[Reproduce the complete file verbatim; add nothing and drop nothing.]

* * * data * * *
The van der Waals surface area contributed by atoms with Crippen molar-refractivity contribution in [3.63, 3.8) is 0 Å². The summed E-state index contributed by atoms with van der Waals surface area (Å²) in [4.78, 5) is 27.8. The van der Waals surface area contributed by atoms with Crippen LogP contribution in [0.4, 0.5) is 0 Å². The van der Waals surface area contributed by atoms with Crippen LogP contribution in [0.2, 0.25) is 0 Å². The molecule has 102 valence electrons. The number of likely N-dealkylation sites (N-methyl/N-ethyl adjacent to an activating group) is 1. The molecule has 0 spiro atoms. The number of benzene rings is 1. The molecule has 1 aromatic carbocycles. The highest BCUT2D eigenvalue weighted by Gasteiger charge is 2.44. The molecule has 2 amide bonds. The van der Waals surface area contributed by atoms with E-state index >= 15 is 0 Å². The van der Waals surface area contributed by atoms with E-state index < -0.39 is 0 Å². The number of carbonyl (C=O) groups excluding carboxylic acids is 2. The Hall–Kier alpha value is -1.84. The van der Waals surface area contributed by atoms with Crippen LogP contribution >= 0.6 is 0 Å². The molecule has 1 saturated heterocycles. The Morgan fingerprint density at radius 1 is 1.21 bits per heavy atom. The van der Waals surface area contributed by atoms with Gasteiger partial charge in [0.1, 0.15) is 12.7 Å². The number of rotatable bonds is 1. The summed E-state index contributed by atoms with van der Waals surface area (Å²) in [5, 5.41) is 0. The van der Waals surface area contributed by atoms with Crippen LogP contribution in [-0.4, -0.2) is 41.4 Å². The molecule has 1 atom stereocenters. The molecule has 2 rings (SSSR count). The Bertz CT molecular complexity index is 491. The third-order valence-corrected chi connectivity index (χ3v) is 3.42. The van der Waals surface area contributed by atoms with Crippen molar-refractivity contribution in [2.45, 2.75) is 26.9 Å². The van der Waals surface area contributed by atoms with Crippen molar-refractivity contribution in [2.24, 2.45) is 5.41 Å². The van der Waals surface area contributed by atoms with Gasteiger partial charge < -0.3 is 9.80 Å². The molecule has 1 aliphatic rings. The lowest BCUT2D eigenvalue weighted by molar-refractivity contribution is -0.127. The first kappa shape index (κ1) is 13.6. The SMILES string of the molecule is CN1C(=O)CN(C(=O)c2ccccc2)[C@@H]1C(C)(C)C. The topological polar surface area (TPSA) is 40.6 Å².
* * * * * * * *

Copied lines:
The van der Waals surface area contributed by atoms with Crippen molar-refractivity contribution in [3.63, 3.8) is 0 Å². The summed E-state index contributed by atoms with van der Waals surface area (Å²) in [4.78, 5) is 27.8. The van der Waals surface area contributed by atoms with Crippen LogP contribution in [0.4, 0.5) is 0 Å². The van der Waals surface area contributed by atoms with Crippen LogP contribution in [0.2, 0.25) is 0 Å². The molecule has 102 valence electrons. The number of likely N-dealkylation sites (N-methyl/N-ethyl adjacent to an activating group) is 1. The molecule has 0 spiro atoms. The number of benzene rings is 1. The molecule has 1 aromatic carbocycles. The highest BCUT2D eigenvalue weighted by Gasteiger charge is 2.44. The molecule has 2 amide bonds. The van der Waals surface area contributed by atoms with E-state index >= 15 is 0 Å². The van der Waals surface area contributed by atoms with E-state index < -0.39 is 0 Å². The number of carbonyl (C=O) groups excluding carboxylic acids is 2. The Hall–Kier alpha value is -1.84. The van der Waals surface area contributed by atoms with Crippen LogP contribution >= 0.6 is 0 Å². The molecule has 1 saturated heterocycles. The Morgan fingerprint density at radius 1 is 1.21 bits per heavy atom. The van der Waals surface area contributed by atoms with Gasteiger partial charge in [0.1, 0.15) is 12.7 Å². The number of rotatable bonds is 1. The summed E-state index contributed by atoms with van der Waals surface area (Å²) in [5, 5.41) is 0. The van der Waals surface area contributed by atoms with Crippen LogP contribution in [-0.4, -0.2) is 41.4 Å². The molecule has 1 atom stereocenters. The molecule has 2 rings (SSSR count). The Bertz CT molecular complexity index is 491. The third-order valence-corrected chi connectivity index (χ3v) is 3.42. The van der Waals surface area contributed by atoms with Crippen molar-refractivity contribution in [2.45, 2.75) is 26.9 Å². The van der Waals surface area contributed by atoms with Crippen molar-refractivity contribution in [2.24, 2.45) is 5.41 Å². The van der Waals surface area contributed by atoms with Gasteiger partial charge < -0.3 is 9.80 Å². The molecule has 1 aliphatic rings. The lowest BCUT2D eigenvalue weighted by molar-refractivity contribution is -0.127. The first kappa shape index (κ1) is 13.6. The SMILES string of the molecule is CN1C(=O)CN(C(=O)c2ccccc2)[C@@H]1C(C)(C)C. The topological polar surface area (TPSA) is 40.6 Å².